In a letter on Treaty Settlements Office Ministerial letterhead dated 9 September 2019, Treaty Negotiations Minister Andrew Little, in regards to a pamphlet arguing that everyone ought to be treated equally before the law, stated: “The pamphlet….. curiously ignores the fact that Maori were not treated equally before the law between 1840 and about 1922 when Maori women were finally granted the franchise”.
The fact is that Maori women, who received full rights of British subjects under Article 3 of the Treaty, received the vote in 1893 alongside their European women equals. Such misinformation is insidious in that it creates a grievance mentality in the minds of supposed victims and can be used to justify legal privileges awarded to those with Maori ancestors. And in this case the misinformation promoted by the Office of Treaty Negotiations could clearly have the ability to affect the judgment of Minister Little in the execution of his duties as Minister for Treaty Negotiations (four yearly budget of $1.4 billion) as well as his conduct of Marine and Coastal Area Act negotiations.
Unfortunately, this misinformation appears to be in general circulation. For example, recent correspondence received by the author from a young Maori City Councillor included the following statement “Are you aware that less than 100 years ago today, Māori still did not have the right to vote, nor seats, nor representation? And Swedish commentator Johan Norberg: “New Zealand was in some ways a democratic pioneer, but the indigenous population did not have the right to vote”[i]
The facts are:
The New Zealand Constitution Act 1852
- granted all men (including Maori) meeting the property qualification (owning land to the value of £25) the vote
The Maori Representation Act 1867
- granted all Maori men the vote on the newly established Maori roll. Maori men who met the property qualification could also vote on the (then called) European roll, to distinguish it from the Maori roll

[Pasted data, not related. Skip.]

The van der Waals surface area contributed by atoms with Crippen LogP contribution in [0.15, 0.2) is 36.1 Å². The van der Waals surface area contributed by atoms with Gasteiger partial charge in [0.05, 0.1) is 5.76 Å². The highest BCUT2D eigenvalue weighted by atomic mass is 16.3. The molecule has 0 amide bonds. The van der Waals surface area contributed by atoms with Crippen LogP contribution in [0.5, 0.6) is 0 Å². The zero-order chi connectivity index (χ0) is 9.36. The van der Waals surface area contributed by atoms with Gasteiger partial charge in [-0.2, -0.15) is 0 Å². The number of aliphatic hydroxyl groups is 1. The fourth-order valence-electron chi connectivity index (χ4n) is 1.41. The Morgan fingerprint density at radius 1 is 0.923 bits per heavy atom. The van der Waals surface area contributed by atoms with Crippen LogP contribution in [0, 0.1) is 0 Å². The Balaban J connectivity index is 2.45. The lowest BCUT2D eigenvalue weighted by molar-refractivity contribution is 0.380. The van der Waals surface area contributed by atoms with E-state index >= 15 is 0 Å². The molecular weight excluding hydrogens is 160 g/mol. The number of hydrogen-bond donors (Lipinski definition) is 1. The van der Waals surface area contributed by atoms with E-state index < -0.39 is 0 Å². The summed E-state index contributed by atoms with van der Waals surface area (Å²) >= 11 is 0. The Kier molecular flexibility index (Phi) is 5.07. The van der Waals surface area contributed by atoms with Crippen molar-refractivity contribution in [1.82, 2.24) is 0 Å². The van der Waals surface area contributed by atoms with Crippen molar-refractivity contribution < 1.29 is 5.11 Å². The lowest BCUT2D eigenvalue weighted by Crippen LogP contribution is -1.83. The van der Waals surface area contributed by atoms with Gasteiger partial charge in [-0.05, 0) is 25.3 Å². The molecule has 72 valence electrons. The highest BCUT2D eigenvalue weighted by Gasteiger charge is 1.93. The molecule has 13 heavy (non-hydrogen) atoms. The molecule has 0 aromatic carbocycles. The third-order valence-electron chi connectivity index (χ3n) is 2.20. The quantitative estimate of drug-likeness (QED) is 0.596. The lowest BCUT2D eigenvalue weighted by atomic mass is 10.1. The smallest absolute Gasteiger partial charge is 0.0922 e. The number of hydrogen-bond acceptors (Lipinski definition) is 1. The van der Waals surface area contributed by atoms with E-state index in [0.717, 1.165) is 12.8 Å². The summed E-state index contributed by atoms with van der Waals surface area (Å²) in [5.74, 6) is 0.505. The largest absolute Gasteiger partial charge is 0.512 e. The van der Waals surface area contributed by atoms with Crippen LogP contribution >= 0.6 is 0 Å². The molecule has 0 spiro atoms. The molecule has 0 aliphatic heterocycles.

Electoral Act 1879 [ii]
- abolished the property qualification for European men
It is little remarked upon, but the establishment of the Maori roll meant that Maori men achieved the universal franchise twelve years ahead of European men when the property qualification for European men was finally abolished.
Electoral Act 1893
- granted all women (including Maori) the vote (refer Clause 7 below)
Maori women were automatically placed on the Maori roll under Part V of the Act, while European women were placed on the European roll under Part II. A half-cast Maori woman who met the property qualification could apply to transfer to the European roll (but not vice-versa).
Despite having being originally established as a temporary measure to ensure Maori representation, and for many years neglected by successive governments, the Maori electorates have remained and indeed today are fiercely defended by many Maori.
While it is not clear that the Office of Treaty Settlements is deliberately spreading misinformation, it is a serious issue that Mr Little and others in positions of authority could be the victims of misinformation propagated by the Office. It does not bode well for our future.
22 January 2020
[i] Progress, Ten Reasons to Look Forward to the Future, Norberg, Johan p150.
[ii] Qualification of Electors Act 1879 (43 Victoriae 1879 No 40): http://www.nzlii.org/nz/legis/hist_act/qoea187943v1879n40373/
See also: The Truth About the Maori Seats: Jeremy Sparrow: https://www.otago.ac.nz/law/research/journals/otago036316.pdf